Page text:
The error message explains exactly what is happening: you've placed the .BAK file in a folder that the SQL Server service account does not have access to.
You could "fix" this by granting access to your profile folder to the SQL Server service account, but this is an unnecessary violation of security best practices.
Much easier to just move the file to a location where the SQL Server service account already has native access, like the backup or data directory. You can find the data folder (there may be multiple valid locations) by looking at the result of the following query:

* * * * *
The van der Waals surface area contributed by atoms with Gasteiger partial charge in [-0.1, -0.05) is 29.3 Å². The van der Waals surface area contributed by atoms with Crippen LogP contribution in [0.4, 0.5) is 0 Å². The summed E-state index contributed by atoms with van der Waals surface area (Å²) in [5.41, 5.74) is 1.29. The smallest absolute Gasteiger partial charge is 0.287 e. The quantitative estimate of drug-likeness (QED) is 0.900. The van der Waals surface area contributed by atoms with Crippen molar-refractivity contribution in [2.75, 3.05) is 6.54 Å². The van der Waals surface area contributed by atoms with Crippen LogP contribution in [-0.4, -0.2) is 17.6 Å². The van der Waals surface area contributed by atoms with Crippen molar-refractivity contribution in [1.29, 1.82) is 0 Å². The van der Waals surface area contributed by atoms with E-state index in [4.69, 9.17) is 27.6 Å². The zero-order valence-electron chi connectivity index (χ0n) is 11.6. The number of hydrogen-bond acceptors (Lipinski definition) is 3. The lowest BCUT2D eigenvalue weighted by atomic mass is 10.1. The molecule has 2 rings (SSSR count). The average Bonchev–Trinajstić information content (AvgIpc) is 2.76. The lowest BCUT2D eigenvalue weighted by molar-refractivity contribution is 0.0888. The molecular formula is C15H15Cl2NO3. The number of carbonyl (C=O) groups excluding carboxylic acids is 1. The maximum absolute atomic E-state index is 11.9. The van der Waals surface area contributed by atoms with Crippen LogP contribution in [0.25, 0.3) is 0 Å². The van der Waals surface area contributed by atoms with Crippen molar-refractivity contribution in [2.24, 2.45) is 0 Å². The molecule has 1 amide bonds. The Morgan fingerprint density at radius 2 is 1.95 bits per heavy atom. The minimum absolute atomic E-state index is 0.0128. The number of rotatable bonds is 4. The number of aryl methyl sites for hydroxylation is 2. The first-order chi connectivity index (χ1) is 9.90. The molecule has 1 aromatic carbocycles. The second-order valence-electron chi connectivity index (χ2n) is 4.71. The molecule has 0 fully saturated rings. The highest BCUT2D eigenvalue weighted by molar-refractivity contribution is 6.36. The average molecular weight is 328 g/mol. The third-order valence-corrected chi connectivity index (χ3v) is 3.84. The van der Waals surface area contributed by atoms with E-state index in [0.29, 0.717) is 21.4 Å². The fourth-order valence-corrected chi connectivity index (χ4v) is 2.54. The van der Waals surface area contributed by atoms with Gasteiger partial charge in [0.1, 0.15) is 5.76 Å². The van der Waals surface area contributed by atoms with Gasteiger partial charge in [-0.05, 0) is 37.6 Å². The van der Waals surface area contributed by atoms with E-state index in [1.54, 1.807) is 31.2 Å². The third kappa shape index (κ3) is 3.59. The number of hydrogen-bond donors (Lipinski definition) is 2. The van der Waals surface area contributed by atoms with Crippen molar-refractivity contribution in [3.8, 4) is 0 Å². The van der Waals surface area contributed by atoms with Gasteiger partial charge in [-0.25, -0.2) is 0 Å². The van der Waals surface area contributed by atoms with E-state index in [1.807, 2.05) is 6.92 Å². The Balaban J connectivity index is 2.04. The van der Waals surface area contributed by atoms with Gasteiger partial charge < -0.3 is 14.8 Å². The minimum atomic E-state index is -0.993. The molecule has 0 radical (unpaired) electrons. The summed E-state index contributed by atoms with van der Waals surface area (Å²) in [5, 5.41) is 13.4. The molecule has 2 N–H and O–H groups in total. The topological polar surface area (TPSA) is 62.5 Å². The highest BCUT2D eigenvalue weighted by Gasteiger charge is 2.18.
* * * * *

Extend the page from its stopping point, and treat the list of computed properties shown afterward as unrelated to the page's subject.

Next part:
SELECT DISTINCT SUBSTRING(physical_name, 1, LEN(physical_name)
- CHARINDEX('\', REVERSE(physical_name)) + 1)
WHERE [type] = 0;
And if you've backed up any databases (let's hope you have!), you can find out some valid backup locations this way:
SELECT DISTINCT SUBSTRING(physical_device_name, 1, LEN(physical_device_name)
- CHARINDEX('\', REVERSE(physical_device_name)) + 1)
Of course these don't take things into account such as read-only data files on read-only volumes, volumes SQL Server might have access to but you don't, volumes without enough free space for your .BAK file, or backup locations that have been used in the past but are no longer present or accessible.